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William Henry Valpy (1793-1852)

In his day the richest man in New Zealand

William Henry Valpy'Judge' Valpy was a key figure in early Otago. After a career in India as a judge he had retired to England in 1836. Poor health prompted him to emigrate to the fledgling settlement of Otago in search of a healthier climate. He arrived with a large extended family, and a full retinue of servants, on the Ajax in early 1849. He was then supposed to be the wealthiest man in New Zealand and brought with him such useful colonial accessories as a sawmill, a flourmill and a large supply of money. He was the first settler on the south Dunedin flat, taking up large areas of land. He named his properties 'Caversham' and 'Forbury', after places in Reading, England, associated with his family.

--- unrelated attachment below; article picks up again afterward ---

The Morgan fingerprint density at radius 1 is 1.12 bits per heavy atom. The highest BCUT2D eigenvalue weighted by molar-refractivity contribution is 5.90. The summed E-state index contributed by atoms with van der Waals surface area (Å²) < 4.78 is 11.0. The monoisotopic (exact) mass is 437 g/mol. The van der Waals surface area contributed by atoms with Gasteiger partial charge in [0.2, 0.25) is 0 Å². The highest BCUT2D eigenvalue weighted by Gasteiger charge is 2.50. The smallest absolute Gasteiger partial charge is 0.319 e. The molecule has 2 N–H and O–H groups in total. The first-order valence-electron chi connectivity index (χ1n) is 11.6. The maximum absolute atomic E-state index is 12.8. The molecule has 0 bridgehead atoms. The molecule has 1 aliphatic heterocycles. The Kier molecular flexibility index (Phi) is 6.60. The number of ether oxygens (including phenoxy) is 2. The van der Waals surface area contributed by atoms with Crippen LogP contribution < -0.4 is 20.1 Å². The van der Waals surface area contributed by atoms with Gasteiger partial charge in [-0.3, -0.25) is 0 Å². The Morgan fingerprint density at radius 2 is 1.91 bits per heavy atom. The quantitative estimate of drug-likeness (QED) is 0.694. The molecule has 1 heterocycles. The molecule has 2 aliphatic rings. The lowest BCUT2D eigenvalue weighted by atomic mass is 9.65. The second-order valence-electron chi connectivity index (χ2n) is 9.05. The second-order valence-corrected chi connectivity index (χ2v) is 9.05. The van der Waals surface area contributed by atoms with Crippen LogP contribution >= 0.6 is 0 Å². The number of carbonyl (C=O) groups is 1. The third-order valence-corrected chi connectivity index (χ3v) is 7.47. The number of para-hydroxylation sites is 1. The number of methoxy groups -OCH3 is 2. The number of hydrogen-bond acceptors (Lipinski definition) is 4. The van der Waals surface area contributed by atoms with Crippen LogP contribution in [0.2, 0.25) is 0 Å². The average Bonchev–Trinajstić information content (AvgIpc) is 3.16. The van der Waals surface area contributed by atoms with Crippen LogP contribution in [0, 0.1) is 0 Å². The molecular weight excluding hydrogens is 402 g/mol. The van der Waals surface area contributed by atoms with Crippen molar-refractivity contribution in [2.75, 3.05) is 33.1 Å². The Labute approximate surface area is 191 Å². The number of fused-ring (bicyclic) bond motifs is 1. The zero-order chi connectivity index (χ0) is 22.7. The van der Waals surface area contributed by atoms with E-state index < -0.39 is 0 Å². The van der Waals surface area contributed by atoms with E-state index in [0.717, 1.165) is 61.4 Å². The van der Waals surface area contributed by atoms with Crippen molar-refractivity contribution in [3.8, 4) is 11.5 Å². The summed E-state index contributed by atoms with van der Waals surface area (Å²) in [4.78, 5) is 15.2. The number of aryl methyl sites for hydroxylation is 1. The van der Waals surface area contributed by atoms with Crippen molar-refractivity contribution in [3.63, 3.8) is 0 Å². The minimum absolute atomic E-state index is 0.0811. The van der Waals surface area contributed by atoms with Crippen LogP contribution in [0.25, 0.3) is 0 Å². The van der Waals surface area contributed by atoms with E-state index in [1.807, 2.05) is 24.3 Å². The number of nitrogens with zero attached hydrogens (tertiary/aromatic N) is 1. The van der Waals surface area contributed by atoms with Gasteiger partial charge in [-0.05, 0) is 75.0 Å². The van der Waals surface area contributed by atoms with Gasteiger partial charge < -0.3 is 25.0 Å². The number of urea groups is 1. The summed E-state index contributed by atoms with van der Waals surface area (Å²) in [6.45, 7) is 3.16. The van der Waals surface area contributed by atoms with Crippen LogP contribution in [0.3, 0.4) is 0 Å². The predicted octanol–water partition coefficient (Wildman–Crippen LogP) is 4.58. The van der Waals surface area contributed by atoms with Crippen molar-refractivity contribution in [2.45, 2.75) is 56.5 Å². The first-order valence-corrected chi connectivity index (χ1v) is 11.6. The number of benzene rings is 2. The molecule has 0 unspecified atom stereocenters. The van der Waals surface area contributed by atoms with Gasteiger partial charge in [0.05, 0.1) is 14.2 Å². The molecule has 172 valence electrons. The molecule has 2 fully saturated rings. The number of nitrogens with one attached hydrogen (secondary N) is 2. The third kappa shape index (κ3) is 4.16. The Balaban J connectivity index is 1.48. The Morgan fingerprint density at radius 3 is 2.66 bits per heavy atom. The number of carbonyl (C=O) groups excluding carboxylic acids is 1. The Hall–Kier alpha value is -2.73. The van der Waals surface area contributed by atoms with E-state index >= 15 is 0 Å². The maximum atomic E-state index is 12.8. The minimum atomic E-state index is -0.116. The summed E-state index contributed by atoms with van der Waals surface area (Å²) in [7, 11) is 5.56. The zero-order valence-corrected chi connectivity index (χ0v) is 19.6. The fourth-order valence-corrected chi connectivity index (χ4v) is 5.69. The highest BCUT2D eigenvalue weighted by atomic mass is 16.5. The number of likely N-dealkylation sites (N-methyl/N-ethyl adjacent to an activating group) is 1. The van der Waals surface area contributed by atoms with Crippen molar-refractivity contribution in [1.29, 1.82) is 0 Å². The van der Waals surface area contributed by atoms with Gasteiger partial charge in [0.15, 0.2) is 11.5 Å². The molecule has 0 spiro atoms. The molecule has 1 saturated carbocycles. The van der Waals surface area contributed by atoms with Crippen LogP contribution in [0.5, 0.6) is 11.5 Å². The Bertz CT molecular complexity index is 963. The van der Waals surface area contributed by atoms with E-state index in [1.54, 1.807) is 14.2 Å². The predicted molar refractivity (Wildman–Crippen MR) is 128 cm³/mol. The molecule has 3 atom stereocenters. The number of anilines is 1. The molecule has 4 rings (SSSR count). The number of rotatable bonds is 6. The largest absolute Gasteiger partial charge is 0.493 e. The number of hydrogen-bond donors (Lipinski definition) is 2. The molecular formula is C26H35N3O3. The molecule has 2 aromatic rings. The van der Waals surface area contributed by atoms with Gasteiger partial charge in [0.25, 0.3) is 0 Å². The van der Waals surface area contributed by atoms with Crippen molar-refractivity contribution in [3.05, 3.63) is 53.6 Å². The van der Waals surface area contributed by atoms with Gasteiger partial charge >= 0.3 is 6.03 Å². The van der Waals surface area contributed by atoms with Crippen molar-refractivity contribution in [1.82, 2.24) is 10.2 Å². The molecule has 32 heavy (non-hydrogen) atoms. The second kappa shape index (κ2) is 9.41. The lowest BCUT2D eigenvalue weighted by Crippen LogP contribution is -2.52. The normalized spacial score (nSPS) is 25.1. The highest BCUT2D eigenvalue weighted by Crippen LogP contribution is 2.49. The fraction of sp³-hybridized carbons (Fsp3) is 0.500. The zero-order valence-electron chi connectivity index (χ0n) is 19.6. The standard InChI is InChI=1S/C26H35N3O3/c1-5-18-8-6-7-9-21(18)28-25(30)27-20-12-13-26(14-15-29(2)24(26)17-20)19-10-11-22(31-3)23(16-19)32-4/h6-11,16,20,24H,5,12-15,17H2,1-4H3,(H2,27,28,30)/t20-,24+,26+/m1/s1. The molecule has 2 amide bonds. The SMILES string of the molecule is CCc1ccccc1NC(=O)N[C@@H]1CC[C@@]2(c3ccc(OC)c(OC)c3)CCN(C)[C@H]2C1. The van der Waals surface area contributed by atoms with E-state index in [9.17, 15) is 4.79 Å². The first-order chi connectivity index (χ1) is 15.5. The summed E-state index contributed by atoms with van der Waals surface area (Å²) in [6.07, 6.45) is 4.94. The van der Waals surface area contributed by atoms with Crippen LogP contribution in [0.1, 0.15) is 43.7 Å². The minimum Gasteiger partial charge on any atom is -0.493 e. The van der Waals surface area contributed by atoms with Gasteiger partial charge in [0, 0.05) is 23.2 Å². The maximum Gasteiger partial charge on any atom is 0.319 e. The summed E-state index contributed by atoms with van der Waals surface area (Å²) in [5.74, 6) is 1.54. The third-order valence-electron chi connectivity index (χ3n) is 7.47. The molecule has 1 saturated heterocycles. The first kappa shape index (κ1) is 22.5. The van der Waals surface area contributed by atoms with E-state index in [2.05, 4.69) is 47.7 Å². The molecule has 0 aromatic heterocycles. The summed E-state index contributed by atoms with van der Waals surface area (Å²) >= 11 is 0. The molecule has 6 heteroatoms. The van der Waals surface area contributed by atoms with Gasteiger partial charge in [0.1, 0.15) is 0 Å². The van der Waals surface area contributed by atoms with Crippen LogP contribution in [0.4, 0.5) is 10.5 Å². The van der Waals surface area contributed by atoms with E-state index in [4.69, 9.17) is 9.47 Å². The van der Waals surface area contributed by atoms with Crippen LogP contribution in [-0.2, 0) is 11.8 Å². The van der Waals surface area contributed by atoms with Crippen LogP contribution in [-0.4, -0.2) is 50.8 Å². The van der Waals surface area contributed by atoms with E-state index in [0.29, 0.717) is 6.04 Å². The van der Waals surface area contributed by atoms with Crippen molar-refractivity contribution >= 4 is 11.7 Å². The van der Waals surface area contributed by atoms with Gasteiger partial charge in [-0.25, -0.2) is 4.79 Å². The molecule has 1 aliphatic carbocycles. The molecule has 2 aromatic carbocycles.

Valpy's farms were an important source of employment for many early settlers. He also paid for the construction of the first road to the beach at St. Clair, establishing a branch line off the main road south to his home. His road endures to the present as Forbury Road. But Valpy was an Englishman and an Anglican in a Scots Presbyterian settlement. When the colonial government appointed him to a seat on the Legislative Council in Wellington, overlooking the leaders of the Otago Settlement, Valpy came in for sustained attack. Greatly shocked by the abuse directed at him, and with no respite from the ill health that had brought him to Otago, Valpy died in September 1852.

(Illustration, Otago Settlers Museum Collection)

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